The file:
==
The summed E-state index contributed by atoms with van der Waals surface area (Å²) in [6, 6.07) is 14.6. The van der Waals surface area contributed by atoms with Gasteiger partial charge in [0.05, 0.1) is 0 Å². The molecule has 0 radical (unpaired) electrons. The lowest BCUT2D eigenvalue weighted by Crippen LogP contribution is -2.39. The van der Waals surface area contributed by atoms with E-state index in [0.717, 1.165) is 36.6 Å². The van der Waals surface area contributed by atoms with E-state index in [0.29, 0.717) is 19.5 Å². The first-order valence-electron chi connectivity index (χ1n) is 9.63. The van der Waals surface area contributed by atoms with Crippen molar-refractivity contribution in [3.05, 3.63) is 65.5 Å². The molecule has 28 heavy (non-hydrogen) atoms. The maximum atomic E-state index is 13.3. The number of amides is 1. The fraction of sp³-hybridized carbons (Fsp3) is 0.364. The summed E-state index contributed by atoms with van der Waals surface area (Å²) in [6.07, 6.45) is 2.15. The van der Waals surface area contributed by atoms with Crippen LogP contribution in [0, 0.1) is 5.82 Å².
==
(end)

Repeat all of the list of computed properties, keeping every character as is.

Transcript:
The summed E-state index contributed by atoms with van der Waals surface area (Å²) in [6, 6.07) is 14.6. The van der Waals surface area contributed by atoms with Gasteiger partial charge in [0.05, 0.1) is 0 Å². The molecule has 0 radical (unpaired) electrons. The lowest BCUT2D eigenvalue weighted by Crippen LogP contribution is -2.39. The van der Waals surface area contributed by atoms with E-state index in [0.717, 1.165) is 36.6 Å². The van der Waals surface area contributed by atoms with E-state index in [0.29, 0.717) is 19.5 Å². The first-order valence-electron chi connectivity index (χ1n) is 9.63. The van der Waals surface area contributed by atoms with Crippen molar-refractivity contribution in [3.05, 3.63) is 65.5 Å². The molecule has 28 heavy (non-hydrogen) atoms. The maximum atomic E-state index is 13.3. The number of amides is 1. The fraction of sp³-hybridized carbons (Fsp3) is 0.364. The summed E-state index contributed by atoms with van der Waals surface area (Å²) in [6.07, 6.45) is 2.15. The van der Waals surface area contributed by atoms with Crippen LogP contribution in [0, 0.1) is 5.82 Å².